Tuesday, July 31, 2018

Life Expectancy Gap Grew in 2016

In the United States, women live longer than men. But the female advantage has been shrinking for decades—until now. In 2016 the life expectancy gap between females and males widened for the first time since 1990, according to the National Center for Health Statistics report, Deaths: Final Data for 2016, increasing from 4.8 to 5.0 years between 2015 and 2016. Here is the trend since 1950...

Gap in female-male life expectancy
2016: 5.0 years (first increase since 1989-90)
2015: 4.8 years
2010: 4.8 years
2000: 5.2 years
1990: 7.0 years
1980: 7.4 years
1979: 7.8 years (biggest gap)
1970: 7.6 years
1960: 6.5 years
1950: 5.5 years

Since 1950, the life expectancy of both males and females has increased substantially—rising from 65.6 to 76.1 years (+10.5 years) for males, and from 71.1 to 81.1 years (+10.0 years) for females. During those years, the female-male life expectancy gap grew from 5.5 years in 1950 to a peak of 7.8 years in 1979. The gap then began to shrink, falling to 4.8 years from 2010 through 2015.

Behind the 1950-to-1979 increase in the female-male life expectancy gap were higher rates of smoking and heart disease among men. As smoking rates fell and heart disease was better controlled, the life expectancy gap began to decline. The decline has come to a halt, at least temporarily, as male mortality rates rise faster than female for some causes of death. One of those causes is drug-induced deaths. Between 2015 and 2016, the drug-induced mortality rate of males climbed 26.0 percent. The female rate increased by a smaller 13.6 percent.

Source: National Center for Health Statistics, Mortality Data

Monday, July 30, 2018

50% of People Aged 75-Plus Have a Disability

Thirty-nine million Americans have a disability—13 percent of the population, according to the 2012–16 American Community Survey. The percentage with a disability rises with age...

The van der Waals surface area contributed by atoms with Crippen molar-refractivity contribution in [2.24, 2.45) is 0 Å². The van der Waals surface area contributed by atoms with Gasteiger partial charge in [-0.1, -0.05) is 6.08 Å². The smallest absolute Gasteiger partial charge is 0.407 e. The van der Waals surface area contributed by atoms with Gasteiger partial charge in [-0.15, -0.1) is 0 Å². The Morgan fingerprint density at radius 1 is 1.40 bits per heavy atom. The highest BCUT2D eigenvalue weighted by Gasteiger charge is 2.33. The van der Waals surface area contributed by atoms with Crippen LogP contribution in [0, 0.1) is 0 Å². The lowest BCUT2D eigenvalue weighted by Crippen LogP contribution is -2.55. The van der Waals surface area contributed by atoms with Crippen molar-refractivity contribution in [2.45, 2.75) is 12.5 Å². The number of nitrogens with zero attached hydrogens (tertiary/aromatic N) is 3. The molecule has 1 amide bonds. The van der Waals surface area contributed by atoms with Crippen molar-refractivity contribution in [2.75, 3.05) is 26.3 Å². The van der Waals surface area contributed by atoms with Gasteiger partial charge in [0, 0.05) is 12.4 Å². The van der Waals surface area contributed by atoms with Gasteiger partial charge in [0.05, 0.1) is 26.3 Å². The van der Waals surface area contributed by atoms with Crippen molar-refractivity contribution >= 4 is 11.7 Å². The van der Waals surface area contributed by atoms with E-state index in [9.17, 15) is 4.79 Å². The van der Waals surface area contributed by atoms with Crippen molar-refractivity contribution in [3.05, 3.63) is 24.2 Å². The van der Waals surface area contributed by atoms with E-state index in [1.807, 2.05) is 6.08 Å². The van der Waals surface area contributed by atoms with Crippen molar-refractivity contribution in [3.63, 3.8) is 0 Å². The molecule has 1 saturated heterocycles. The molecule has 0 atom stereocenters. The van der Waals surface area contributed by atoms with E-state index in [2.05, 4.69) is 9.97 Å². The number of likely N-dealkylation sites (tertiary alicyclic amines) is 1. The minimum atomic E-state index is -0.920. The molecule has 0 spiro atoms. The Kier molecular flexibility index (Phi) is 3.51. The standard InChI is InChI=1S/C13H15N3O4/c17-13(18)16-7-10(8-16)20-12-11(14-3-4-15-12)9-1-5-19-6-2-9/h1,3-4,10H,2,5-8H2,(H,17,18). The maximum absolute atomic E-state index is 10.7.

Percent with a disability
Under age 5: 0.8%
Aged 5 to 17: 5.4%
Aged 18 to 34: 6.0%
Aged 35 to 64: 12.9%
Aged 65 to 74: 25.4%
Aged 75-plus: 50.0%

Among those aged 75 or older with a disability, 33 percent have difficulty walking, 25 percent have difficulty living independently, 23 percent have hearing problems, 14 percent have a cognitive deficit, 14 percent have trouble with self-care, and 10 percent have vision problems.

Source: Census Bureau, American Factfinder, Disability Characteristics

Friday, July 27, 2018

30% Use Ride-Sharing Services

Ride-sharing services such as Uber and Lyft are used by 30 percent of Americans, according to a Gallup survey. The figure is highest among young adults...

Percent who use ride-sharing services
Aged 18 to 29: 45%
Aged 30 to 49: 36%
Aged 50 to 64: 23%
Aged 65-plus: 13%

Source: Gallup, Who Uses Ride-Sharing Services in the U.S.?

Thursday, July 26, 2018

First-Time Home Buyer Watch: 2nd Quarter 2018

Homeownership rate of householders aged 35 to 39, second quarter 2018: 56.8%

The homeownership rate of 35-to-39-year-olds—the nation's first-time home buyers—took a step back in the second quarter of 2018, falling below 57 percent. Their first quarter rate (57.1 percent) had cracked the 57 percent threshold for the first time since 2012—suggesting a trend of rising homeownership in the age group. But it was a short-lived blip. Although these bobbles are not statistically significant, it is clear the age group is treading water. The homeownership rate of 35-to-39-year-olds peaked at 65.7 percent in the first quarter of 2007